It’s getting cold! What do you dread most this time of year? The cold weather? Driving on snowy roads? Or maybe it’s the seeming constant sniffly noses and people coughing everywhere.
I know it’s important to you to keep yourself and your family healthy. None of us can really afford the time off from being sick. It’s hard to take a day off work. It’s hard to have your kid sent home from school sick. So what can we do to eat healthier and prevent these illnesses?
Flu season is in full swing, and just as the viral spread of germs that goes around every year, there’s also a viral spread of misinformation about the flu, flu prevention, and how stay healthy throughout flu season.
Here’s what really works, and what doesn’t work, for avoiding flu and colds this winter.
The safest, most effective way to avoid the flu:
If you knew there was one thing you could cut your risk of getting the flu by half, and decrease your risk of hospitalization by up to 79%, and was 99.99999% safe would you do it?
Most people would say yes, but unfortunately the statistics show that fewer than half the US population gets a flu shot.
Part of that is the time and effort it takes, but part of it is also that the anti-vaccine hype has scared many of us into thinking it’s just not worth it. Our brains can easily trick us into thinking Statistics on influenza show that anywhere from 3,000 – 49,000 people, mostly the young and the elderly, die each year from the flu. The chances of having a non life threatening adverse reaction, such as bruising at the site of injection, pain in the arm, or a mild fever after a flu shot is one out of nearly 300,000. Life threatening reactions are even more rare. Compare that to the odds of dying in a car accident – which is one in 98.
Are there legitimate reasons not to get a flu shot? Definitely. The Centers for Disease Control recommends everyone over the age of 6 months gets a flu shot UNLESS you:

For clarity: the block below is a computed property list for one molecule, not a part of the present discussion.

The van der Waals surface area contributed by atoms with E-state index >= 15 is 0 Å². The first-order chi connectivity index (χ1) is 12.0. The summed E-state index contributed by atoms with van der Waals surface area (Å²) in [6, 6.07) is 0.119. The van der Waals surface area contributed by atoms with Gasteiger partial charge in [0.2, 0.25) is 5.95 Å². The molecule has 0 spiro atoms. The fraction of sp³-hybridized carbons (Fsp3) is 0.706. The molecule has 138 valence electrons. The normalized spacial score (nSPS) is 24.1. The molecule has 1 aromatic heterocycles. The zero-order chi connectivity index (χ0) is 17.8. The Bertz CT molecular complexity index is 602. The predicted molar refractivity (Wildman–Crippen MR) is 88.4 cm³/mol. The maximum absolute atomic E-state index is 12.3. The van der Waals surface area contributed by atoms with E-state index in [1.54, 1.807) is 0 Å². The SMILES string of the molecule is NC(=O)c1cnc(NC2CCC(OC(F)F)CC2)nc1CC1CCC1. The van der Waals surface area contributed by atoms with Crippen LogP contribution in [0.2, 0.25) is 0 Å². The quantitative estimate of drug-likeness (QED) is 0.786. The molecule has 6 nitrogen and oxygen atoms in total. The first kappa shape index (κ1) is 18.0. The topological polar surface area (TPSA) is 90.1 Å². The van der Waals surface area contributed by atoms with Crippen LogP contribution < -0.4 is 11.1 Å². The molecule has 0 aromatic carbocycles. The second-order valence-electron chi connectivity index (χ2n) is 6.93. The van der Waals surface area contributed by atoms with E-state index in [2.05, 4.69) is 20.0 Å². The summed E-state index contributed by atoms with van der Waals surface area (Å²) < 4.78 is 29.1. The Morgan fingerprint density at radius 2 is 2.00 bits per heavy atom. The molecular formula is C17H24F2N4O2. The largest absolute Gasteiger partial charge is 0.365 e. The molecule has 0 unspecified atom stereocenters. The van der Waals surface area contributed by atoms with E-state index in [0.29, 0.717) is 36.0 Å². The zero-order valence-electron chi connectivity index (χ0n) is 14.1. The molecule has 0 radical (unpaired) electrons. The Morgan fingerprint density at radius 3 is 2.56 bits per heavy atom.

- Are allergic to eggs
- Are currently sick (wait until you’re better)
- Have had Guillan-Barre Syndrome
- Have had a previous reaction to an influenza vaccine.
If you checked “yes” to any of the above, check with your doctor or healthcare provider first. If you have a legitimate medical need that prevents you from getting a flu shot, I’m not judging you. But otherwise, please don’t let the anti-vaccine hype keep you from protecting yourself and your family.
I’m sure some people will be upset by this recommendation, but my goal isn’t to say what people want to hear. My goal is to speak the truth to help you have the healthiest, most vibrant life through all avenues. Which is why I recommend what has been scientifically proven to work in health and nutrition, not just repeat the current “natural health blogger” talking points.
Now that we’ve gotten that important public service announcement out of the way, let’s talk about what does NOT help prevent the flu
Orange juice won’t prevent the flu
You may have been told before to glass of orange juice when you find yourself getting sick because it’s high in Vitamin C. Unfortunately, that orange juice won’t really do much for you. Here’s why.
Vitamin C actually has very little impact on whether or not you will get a cold. According to a 2007 Cochrane Review vitamin C does not prevent illnesses for the average person. You’re just as likely to get a cold or flu regardless of whether you’re taking supplemental vitamin C. Although there is some indication that it can decrease the number of colds and illnesses for marathon runners and extreme skiers – so if your level of exertion is that high, it may be worth considering.
There is some evidence, however, that 1000 -2000 mg per day of vitamin C decreased the duration of a cold by about 18%. Put that into perspective of a common 3-5 day cold. Rather than 3 days, it’s 2 1/2 days. Rather than 5 days, you’re only sick for 4. However drinking a glass or two of orange juice won’t be enough to get that much vitamin C. One 8 ounce cup of orange juice has about 124 mg of vitamin C. Which means you would need to drink 8-16 cups of orange juice, consuming an extra 888- 1776 calories and 168- 336 grams of sugar per day to get the recommended Vitamin C dose. Is the futility of orange juice for colds making a little more sense now?